The Federal Government has announced a $50 million funding boost to support the restart of Australia’s business events industry.
Part of the government’s $1 billion COVID-19 Relief and Recovery Fund, the Australian Business Events Grants Program will provide targeted support and drive confidence for the sector.
Approved business events, including meetings conventions, incentives and exhibitions, will be able to apply for upfront grants to cover up to 50 per cent of their costs (between $10,000 and $250,000).
Prime Minister Scott Morrison said Australia’s $36 billion business events sector had virtually “ground to a halt” during the COVID-19 crisis.
“Getting business events up and running again will be a critical part of the recovery of our tourism industry, but will also have huge flow-on effects through the entire economy,” the Prime Minister said.
“This is not only about supporting events companies and venues, but will also be a shot in the arm for a broad range of businesses and the people they employ – whether it’s accommodation providers, those who build exhibitions, caterers, cleaners or those offering audio-visual services.”
The funding follows close collaboration between the Business Events Council of Australia (BECA) and government, including putting BECA’s Recovery and Rebound Framework in front of decision makers.
BECA chair Vanessa Findlay welcomed the funding announcement and said the industry is “deeply appreciative” of the support.
“We can now look to rebuilding business confidence and kick-starting momentum across the entire business events supply chain – for meetings, conventions, incentives and exhibitions,” she said.
“BECA’s goal is to not only support the business events industry itself, but to also maximise the contribution business events make to the recovery of the wider economy. This support package will be pivotal to that.”
BECA will now lead the industry’s work with government on the design and implementation of the Australian Business Events Grants Program.
Findlay said the council’s goal is to get money flowing throughout the supply chain as soon as possible.
Industry leaders react to the news
The leaders of Australia’s peak industry bodies welcomed the news, with many adding the reopening of interstate borders is needed to further support the business events recovery.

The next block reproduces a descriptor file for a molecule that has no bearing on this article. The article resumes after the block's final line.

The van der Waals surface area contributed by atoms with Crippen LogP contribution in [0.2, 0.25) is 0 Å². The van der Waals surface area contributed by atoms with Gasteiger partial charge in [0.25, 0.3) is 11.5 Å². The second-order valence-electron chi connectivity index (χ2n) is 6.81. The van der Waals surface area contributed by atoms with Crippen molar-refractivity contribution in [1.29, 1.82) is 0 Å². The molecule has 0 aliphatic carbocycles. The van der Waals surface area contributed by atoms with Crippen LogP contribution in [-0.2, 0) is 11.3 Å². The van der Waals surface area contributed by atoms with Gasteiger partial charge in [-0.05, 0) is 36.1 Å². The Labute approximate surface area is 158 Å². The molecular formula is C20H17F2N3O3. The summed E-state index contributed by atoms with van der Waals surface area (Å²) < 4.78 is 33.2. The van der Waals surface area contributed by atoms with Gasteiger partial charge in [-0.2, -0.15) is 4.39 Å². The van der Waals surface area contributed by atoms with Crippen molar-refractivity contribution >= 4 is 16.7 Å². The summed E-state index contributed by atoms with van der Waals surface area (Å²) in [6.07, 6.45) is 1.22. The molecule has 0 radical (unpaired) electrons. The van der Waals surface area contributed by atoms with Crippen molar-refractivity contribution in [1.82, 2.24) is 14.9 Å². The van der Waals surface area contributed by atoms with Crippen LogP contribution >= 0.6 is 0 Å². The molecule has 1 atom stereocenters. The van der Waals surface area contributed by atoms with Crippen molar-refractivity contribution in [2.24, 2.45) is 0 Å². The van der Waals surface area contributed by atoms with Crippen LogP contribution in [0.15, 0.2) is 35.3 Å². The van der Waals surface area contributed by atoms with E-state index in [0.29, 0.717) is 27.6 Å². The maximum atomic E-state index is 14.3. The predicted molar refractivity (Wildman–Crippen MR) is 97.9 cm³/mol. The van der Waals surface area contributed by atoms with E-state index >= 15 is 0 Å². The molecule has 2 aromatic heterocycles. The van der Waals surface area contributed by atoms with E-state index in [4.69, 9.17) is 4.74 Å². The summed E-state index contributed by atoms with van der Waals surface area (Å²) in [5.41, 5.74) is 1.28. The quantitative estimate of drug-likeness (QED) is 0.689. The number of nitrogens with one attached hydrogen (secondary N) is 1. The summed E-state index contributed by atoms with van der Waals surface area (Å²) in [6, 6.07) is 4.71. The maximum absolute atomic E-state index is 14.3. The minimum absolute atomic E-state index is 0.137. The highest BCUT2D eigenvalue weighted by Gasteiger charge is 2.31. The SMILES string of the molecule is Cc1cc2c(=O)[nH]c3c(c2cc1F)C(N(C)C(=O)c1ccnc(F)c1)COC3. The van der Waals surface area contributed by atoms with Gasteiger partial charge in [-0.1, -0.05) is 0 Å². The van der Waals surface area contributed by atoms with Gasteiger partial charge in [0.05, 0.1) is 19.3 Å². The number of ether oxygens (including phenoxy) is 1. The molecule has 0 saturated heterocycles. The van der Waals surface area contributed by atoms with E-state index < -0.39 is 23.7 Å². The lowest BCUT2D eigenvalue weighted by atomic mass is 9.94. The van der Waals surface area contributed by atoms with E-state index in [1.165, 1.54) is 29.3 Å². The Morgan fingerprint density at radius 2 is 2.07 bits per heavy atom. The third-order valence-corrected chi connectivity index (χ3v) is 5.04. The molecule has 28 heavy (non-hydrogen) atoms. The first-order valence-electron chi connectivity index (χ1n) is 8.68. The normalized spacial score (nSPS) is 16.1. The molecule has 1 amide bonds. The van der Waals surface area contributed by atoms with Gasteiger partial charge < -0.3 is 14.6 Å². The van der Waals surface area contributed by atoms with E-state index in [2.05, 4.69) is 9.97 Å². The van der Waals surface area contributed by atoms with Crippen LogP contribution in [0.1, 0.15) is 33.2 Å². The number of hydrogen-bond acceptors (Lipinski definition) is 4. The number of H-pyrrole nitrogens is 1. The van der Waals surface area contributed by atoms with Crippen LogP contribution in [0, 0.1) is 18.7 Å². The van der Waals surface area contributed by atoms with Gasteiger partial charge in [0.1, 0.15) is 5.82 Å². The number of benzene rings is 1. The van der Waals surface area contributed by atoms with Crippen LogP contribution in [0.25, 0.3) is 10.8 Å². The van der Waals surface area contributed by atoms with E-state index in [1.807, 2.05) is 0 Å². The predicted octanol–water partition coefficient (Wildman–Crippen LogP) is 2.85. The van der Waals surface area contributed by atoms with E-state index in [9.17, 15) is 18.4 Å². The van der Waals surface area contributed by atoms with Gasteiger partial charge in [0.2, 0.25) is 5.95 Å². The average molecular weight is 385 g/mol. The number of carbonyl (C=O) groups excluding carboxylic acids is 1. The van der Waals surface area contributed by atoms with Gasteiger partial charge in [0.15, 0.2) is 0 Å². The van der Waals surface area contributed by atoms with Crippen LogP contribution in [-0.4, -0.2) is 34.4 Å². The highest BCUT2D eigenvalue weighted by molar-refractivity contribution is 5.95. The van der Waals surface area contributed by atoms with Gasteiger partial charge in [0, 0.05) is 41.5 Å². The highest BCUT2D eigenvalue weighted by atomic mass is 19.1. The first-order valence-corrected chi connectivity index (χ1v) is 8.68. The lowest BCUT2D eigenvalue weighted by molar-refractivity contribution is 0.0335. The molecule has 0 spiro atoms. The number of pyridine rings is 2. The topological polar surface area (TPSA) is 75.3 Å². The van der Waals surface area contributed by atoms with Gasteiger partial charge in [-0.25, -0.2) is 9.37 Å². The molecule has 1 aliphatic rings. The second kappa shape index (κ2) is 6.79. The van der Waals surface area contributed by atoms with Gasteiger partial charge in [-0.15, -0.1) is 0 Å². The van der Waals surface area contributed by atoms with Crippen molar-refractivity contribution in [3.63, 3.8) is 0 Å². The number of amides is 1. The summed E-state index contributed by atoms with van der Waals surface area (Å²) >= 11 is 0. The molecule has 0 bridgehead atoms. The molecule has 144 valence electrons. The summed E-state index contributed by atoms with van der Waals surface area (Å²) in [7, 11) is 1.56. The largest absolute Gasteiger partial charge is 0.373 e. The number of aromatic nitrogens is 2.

Exhibition & Event Association of Australia chief executive Claudia Sagripanti commended the Federal Government on recognising the role exhibitions play as a vehicle for economic recovery.
“This funding will assist in the business events industry getting back on its feet, and doing what it does best – connecting businesses through consumer and trade shows and conferences, to keen buyers of new products and service,” she said.
“We also look forward to the reopening of state borders to support the viability of the industry.”
Association of Australian Convention Bureaux president Michael Matthews welcomed the news, saying the country’s convention bureaux are mindful of the devastating impact COVID-19 has had on their 1,800 members.
“This funding will have a monumental impact on business confidence and the return of business events in Australia,” he said.
Geoff Donaghy, BECA deputy chair and representative for the Australian Convention Centres Group said he “wholeheartedly” welcomes the announcement.
“The funding package will not only help boost client confidence to start planning events again but, critically, it also acknowledges of the enormous economic, cultural and social value of the business events industry to Australia,” he said.
Meetings & Events Australia chair Kate Smith also welcomed the news.
“This is much needed support for our industry and recognises the contribution business events can make to the recovery of our economy,” she said.
“All [our members] have been significantly impacted by COVID and this support is a positive step towards our recovery”.
Barry Neame, president of the Professional Conference Organisers Association the funding “is a wonderful and timely announcement for PCOs and their clients across Australia”.
“Once state borders open, with this support we will do our bit to get the Australian economy back on its feet,” he said.